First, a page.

The True Deceiver

It is the dead of a Finnish winter in a small village. A young woman, Katri, wants to fulfill her brother’s dream of building a boat and escaping out to sea. Unfortunately her only possession is a stoic dog with no name. She sets her sights on Anna Amelia, an illustrator of children’s books who lives in a cottage dubbed “the rabbit house.”

If this brief plot description of The True Deceiver by Tove Jansson sounds a bit like a fable from a children’s book, you wouldn’t be far off the mark. The author was an internationally known creator of illustrated chapter books for children. Her creations, the Moomins, earned her fame and a steady income for life. This odd and fascinating little book, however, is definitely for adults.

As Katri attempts to extort funds from Anna, the book becomes a battle of wits between the two. Much more than money is at stake, though. As the title suggests, this book is all about deception and its justification. During an argument over how to reply to fan letters, Anna states that children are innocent and can’t be fooled by false responses. Katri replies:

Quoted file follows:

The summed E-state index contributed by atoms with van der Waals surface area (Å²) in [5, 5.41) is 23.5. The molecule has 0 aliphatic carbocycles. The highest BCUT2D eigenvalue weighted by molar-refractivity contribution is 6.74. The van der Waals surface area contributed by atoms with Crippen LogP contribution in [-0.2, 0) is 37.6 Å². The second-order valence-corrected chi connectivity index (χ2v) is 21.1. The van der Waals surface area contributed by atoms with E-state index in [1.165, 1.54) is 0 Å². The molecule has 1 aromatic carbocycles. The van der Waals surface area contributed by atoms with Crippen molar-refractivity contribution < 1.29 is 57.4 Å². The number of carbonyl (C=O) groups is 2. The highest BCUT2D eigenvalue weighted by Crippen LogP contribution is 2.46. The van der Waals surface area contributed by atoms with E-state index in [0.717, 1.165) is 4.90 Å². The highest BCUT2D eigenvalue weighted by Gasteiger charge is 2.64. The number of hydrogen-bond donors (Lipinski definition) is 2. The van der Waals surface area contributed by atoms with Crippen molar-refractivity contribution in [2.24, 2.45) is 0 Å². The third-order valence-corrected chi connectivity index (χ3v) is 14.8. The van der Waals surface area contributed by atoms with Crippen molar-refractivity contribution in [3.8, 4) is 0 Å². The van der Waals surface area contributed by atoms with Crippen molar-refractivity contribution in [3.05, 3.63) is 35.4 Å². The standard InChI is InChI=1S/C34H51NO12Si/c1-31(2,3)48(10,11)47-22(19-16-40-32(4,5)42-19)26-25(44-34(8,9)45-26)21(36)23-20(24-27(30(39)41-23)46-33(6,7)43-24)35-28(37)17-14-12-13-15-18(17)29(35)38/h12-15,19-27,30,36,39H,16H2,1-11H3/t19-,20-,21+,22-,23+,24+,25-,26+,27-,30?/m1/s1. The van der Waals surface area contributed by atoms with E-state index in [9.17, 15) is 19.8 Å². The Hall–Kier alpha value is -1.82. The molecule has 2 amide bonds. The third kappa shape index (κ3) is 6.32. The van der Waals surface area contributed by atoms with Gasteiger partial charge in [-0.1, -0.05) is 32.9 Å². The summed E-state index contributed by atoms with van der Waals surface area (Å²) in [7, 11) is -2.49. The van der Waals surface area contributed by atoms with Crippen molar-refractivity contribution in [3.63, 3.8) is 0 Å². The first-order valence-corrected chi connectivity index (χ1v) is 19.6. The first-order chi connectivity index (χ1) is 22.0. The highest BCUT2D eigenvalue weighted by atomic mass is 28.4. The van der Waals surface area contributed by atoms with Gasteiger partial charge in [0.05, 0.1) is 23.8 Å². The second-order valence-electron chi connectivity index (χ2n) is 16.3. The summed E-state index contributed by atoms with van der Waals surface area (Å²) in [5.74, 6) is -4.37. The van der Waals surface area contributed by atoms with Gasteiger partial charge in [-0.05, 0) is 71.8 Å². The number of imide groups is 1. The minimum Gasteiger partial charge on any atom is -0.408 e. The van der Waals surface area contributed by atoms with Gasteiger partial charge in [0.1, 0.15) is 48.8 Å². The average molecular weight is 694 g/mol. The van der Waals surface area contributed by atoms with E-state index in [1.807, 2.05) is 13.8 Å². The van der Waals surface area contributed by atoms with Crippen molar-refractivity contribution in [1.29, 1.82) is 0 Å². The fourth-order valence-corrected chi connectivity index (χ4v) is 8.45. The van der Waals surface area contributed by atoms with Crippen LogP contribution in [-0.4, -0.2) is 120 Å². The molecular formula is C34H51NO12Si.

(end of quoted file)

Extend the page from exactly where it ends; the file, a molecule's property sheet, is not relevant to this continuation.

You sentimentalize them because they’re little. But the format doesn’t matter. I have gradually learned that everyone, absolutely everyone of every size, is out to get something. People want things. It comes to them naturally. Of course they get more skilful with age, and they’re no longer so disarmingly obvious, but the goal doesn’t change. Your children simply haven’t had time to learn how it’s done. That’s what we call innocence.

Don’t think the argument is all one-sided, though. Anna definitely gives as good as she gets. In the end it is very much up to the reader to decide who is truly taken advantage of both financially and morally.

The True Deceiver is a truly unique book and well-worth your reading time. Just don’t expect anyone to live happily ever after.

Richard

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